• Hypervolemic hyponatremia refers to a state in which total body fluid is elevated, but the kidneys aren’t necessarily “seeing” this volume as the effective arterial blood volume is decreased. This occurs in diseases such as heart failure, liver failure/cirrhosis, and nephrotic syndrome.
  • Neonates are unable to concentrate urine as efficiently as older children (they are less responsive to ADH). We are therefore more likely to see ADH-independent causes of hyponatremia in this age group. Dr. Starr uses a urine osm threshold of ~150 to determine whether a neonate is ADH-responsive.


  • If asymptomatic, there is no urgency to fix the sodium. In fact, aggressive normalization of the sodium may lead to patient harm, particularly if the hyponatremia is chronic.
  • If symptomatic (altered mental status, seizures, etc.), need to correct sodium urgently.
  • For the asymptomatic patient who we suspect has a more chronic hyponatremia, you usually want to raise the sodium slowly. In general, a cutoff of raising the sodium no more than 10 mEq in a 24 hour period is an acceptable standard. Dr. Starr’s approach is to aim for an increase in roughly 5-6 mEq per day to account for correcting faster than expected.
  • While the patient is admitted, you should check serum sodium at least every 4-6 hours (or more frequently if clinically indicated) as you want to avoid overcorrection which can lead to central pontine myelinolysis.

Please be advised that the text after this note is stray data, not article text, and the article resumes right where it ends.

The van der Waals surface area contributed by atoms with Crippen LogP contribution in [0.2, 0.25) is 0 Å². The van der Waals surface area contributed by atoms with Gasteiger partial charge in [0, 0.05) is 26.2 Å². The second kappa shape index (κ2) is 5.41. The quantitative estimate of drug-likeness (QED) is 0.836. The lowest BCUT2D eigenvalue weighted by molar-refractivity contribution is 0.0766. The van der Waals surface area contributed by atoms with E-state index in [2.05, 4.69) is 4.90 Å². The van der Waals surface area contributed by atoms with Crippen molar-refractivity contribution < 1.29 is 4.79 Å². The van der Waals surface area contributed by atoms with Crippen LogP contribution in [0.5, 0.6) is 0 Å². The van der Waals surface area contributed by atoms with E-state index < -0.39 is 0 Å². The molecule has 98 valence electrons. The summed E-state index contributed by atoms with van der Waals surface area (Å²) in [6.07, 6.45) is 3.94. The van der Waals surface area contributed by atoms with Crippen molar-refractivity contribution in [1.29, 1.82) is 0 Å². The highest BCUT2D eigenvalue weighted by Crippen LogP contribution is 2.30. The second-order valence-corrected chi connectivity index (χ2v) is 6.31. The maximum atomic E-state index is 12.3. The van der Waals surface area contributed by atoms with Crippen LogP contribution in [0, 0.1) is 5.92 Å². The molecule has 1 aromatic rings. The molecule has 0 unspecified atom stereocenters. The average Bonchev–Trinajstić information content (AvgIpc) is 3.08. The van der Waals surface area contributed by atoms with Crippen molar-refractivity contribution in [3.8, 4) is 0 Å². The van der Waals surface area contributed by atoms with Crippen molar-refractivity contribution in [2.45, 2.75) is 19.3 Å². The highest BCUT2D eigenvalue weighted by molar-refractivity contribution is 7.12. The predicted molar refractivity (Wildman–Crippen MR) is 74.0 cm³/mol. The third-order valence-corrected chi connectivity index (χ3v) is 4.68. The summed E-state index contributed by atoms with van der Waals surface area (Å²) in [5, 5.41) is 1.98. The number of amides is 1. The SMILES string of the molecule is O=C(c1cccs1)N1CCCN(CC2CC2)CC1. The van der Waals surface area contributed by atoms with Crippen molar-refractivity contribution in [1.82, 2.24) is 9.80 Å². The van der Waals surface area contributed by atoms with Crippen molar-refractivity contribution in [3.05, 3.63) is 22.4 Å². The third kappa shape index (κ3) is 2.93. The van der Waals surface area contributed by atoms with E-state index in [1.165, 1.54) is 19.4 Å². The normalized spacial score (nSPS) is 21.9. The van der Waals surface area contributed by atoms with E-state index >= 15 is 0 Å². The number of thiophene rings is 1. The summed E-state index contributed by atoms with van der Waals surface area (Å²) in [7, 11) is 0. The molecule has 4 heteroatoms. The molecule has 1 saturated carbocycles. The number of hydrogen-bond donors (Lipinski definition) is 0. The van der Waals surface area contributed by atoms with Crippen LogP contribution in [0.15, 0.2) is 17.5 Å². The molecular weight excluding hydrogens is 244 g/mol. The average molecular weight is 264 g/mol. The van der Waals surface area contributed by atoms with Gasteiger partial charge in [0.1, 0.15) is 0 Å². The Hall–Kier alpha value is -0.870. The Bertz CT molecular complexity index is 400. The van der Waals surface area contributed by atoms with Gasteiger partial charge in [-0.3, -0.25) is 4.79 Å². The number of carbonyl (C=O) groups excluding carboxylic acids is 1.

• Remember, IV fluids are a drug. If you are suspicious of SIADH, patients should be fluid-restricted as the first step. As long as fluid out > fluid in, patients will eventually re-achieve sodium balance.
  • Dr. Starr’s approach is to closely monitor daily output and restrict fluid by a number less than the output amount. Some providers will restrict intake to 60% of the urine output, but this isn’t necessarily evidence-based.
  • Salt tabs are also useful in conjunction with fluid restriction for treatment of SIADH. Salt tabs increase a patient’s daily solute load which drives the kidneys to clear more free water. You can use either NaCl or urea in order to achieve this.
  • In patients with a readily identifiable cause of SIADH, you can sometimes tolerate lower sodium levels (i.e. > 130) while treating the underlying cause and following serial lab values. This may help avoid complications associated with aggressive sodium correction.